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What do you use to mount your plans for viewing while building?

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I agree with Mark, hang, before I start I will use a camera pop pics of small details or large on steps that may cause a problem on all plans , then reduce or enlarge to view better to prevent hopping up and down, then place in order of plan # and have them at hand as I proceed. Sounds convoluted but works with limited space.


Side benefit I learned from Mamoli Victory is some assemblies or rigging in plan 4 is added to in plan 6 and should have been addressed in plan 4, it avoids headaches later know this sounds off the wall but works for me.

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The wall above my work tableis the main place.

BUT more important i find is a computer record.


I pin each sheet to the wall and photograph it with  a decent camera  and also scan or photo each page of the manual and parts list.

Then put them in a folder on my pc

I am lucky to have a large screen pc in my work area but a laptop would serve.

Then no more scrabbling among the plans to find something - of course you still need the full plan for measuring etc but it is surprising how rarely you need the whole plan


That assumes a kit build of course if you are doing a "fancier" build then you can get large cutting mats which could be "dual purpose"

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I picked up a cheap and not at all sturdy drafting board with an adjustable top (for the angle-no height adjustment) at a garage sale - but these things are available at any office supply store.  I put it in the upright position and depending on the plan size I either attach the plans directly to the top or to a larger piece of foam core.  I can keep it right near the workbench and move it as needed.




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I use either a piece of plywood or foam core board. Both are easy to move around and plans can be taped or clipped to them. I lean the plans against the wall behind my desk or place them on the floor, depending on how I'm using them. I'm very cramped for space and this works fine. If I had more space, I like Kurt's approach.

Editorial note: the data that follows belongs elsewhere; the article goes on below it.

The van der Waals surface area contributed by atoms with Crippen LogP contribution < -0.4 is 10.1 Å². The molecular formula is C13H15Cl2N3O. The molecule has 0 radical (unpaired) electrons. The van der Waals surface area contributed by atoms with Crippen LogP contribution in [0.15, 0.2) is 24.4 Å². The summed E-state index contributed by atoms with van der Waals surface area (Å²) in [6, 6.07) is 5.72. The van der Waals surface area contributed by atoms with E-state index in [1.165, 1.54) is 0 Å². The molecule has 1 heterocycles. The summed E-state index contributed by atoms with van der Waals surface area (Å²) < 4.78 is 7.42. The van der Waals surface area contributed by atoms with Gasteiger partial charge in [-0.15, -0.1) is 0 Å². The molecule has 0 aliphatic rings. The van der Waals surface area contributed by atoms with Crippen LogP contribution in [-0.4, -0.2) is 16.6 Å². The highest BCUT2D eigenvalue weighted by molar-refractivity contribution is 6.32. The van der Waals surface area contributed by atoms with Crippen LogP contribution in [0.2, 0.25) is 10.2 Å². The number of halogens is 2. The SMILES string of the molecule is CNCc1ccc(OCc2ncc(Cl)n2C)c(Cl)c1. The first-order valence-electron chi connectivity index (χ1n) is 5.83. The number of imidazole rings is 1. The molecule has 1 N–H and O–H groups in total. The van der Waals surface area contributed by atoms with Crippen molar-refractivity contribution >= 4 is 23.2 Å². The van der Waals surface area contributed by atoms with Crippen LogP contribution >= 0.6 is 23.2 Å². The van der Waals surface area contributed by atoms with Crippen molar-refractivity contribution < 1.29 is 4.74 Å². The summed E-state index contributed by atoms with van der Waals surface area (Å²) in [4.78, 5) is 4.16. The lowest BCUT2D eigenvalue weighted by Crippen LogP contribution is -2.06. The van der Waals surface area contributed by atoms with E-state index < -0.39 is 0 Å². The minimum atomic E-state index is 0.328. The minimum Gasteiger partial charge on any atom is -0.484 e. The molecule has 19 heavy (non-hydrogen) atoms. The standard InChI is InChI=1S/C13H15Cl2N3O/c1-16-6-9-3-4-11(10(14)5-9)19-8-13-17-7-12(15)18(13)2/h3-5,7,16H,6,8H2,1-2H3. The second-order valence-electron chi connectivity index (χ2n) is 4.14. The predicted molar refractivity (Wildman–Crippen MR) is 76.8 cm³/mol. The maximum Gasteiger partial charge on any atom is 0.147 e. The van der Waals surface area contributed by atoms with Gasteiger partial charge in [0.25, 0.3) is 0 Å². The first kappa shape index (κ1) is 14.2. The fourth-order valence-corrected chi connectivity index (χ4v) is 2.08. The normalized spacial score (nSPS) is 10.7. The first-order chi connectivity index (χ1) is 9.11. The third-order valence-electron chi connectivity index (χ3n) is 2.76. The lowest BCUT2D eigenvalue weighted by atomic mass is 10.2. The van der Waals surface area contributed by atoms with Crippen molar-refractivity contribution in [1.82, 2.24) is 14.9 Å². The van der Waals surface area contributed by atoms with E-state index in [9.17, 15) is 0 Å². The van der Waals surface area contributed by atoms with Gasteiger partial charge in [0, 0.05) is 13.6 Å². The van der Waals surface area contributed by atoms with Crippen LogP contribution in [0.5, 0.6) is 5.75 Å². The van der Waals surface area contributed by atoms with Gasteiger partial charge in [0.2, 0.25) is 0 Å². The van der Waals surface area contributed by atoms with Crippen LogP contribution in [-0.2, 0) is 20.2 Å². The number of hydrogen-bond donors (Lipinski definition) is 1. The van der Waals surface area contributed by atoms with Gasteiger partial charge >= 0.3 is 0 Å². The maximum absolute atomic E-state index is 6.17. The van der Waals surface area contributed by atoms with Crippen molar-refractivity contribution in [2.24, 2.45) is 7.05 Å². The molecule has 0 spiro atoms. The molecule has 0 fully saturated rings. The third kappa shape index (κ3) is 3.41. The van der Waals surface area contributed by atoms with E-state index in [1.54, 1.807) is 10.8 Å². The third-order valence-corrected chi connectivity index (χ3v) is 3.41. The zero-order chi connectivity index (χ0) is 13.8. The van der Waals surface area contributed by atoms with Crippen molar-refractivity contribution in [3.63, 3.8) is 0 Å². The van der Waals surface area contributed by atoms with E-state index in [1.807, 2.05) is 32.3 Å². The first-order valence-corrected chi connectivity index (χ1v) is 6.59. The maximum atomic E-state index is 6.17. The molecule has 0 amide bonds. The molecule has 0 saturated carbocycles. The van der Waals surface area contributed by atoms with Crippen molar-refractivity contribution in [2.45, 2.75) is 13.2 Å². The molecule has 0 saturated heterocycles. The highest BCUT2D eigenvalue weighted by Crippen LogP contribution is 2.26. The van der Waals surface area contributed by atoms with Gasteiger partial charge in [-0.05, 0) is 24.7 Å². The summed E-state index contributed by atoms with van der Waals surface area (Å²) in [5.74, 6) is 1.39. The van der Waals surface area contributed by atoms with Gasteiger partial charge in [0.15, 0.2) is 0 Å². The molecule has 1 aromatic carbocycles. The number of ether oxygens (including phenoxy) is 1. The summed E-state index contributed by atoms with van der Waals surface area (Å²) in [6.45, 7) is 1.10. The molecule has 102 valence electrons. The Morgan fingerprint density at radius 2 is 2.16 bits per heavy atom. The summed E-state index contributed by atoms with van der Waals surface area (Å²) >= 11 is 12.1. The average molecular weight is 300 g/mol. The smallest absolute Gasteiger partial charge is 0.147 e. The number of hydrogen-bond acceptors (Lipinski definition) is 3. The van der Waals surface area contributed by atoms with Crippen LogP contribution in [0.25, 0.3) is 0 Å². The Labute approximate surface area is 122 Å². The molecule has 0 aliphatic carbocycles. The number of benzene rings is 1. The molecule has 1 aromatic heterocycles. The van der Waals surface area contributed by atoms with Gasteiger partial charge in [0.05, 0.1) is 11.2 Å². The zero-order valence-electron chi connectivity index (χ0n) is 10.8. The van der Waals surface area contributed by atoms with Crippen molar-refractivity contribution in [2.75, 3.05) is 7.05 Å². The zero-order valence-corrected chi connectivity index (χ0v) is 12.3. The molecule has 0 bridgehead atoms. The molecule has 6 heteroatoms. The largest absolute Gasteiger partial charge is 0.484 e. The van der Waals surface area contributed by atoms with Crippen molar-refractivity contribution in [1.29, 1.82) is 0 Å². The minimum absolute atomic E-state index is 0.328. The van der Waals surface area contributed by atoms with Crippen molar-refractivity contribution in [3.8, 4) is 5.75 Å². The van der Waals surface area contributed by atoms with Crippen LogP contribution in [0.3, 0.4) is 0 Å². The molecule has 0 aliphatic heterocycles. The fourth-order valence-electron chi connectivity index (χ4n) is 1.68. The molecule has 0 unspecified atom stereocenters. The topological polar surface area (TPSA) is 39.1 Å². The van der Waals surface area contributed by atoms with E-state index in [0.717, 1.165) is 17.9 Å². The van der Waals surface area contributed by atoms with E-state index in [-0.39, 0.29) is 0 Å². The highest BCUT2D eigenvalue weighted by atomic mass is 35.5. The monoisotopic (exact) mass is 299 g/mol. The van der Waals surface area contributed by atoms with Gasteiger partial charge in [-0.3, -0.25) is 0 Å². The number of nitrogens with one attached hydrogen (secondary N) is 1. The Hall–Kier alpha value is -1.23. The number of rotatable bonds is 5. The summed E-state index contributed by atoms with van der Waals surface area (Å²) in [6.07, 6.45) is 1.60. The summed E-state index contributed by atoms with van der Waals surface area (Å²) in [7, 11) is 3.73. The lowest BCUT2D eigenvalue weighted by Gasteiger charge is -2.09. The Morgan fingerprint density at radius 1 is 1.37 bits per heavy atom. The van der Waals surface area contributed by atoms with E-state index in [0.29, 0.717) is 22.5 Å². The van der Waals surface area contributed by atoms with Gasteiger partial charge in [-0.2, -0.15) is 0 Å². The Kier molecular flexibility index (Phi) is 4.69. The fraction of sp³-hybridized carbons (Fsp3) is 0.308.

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I scan the plans one section at a time, then combine them into a single file. Then import them into my CAD program. The Cad lets me adjust size to correct any distortion, and redraw any sections that are not clear, or slightly different on different sheets. it also allows me to draw any additional details I might make, as well as print any section I need during construction.


The originals get rolled up, and stored in a cardboard or plastic tube, for safe keeping.

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When my hobby area was in the wood shop I would just pin them all to the wall. It was nice to have all of them out to reference. When I moved upstairs when the Goat Locker was completed I have dry wall and my walls are all taken up by my plaques so no room to pin. I have read a couple of ideas I am going to implement. (1) I like the idea of copying and putting in a folder. (2) I like the idea of a adjustable drafting board. Thank you all for the suggestions.

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  • 2 weeks later...
  • 2 weeks later...

               Antonio C. Mendez (a scratch builder extraordinaire in Mexico) was a man after my own heart in that he was very adept at making his own tools and jigs out of whatever was at hand.  He often took one tool and converted it into another; like making an old rotary shaver into a ropewalk, or an old pencil sharpener into a miniature precision planer.

               That was the mindset I used to come up with my plan holder.  I had an old no longer used adjustable clothes drying rack that I took apart and remounted onto the side of my assembly table with a few spring clamps used for hanging brooms and mops.  As you can see, it can be very easily adjusted or removed without tools.  If I have a larger plan sheet to mount, I can raise the cross bar, attach an extension to the bar, or both. Being in a wheelchair, my reach is very limited, so having it within easy reach was very important to me.

By the way, Antonio wrote a book titled William Frederick’s (1874) Scale Journey: A Scratchbuilder’s Evolutionary Development, in which he provides detailed info with many photos and drawings describing his techniques.  I would highly recommend getting his book, as it’s full of ideas for model ship scratch builders.







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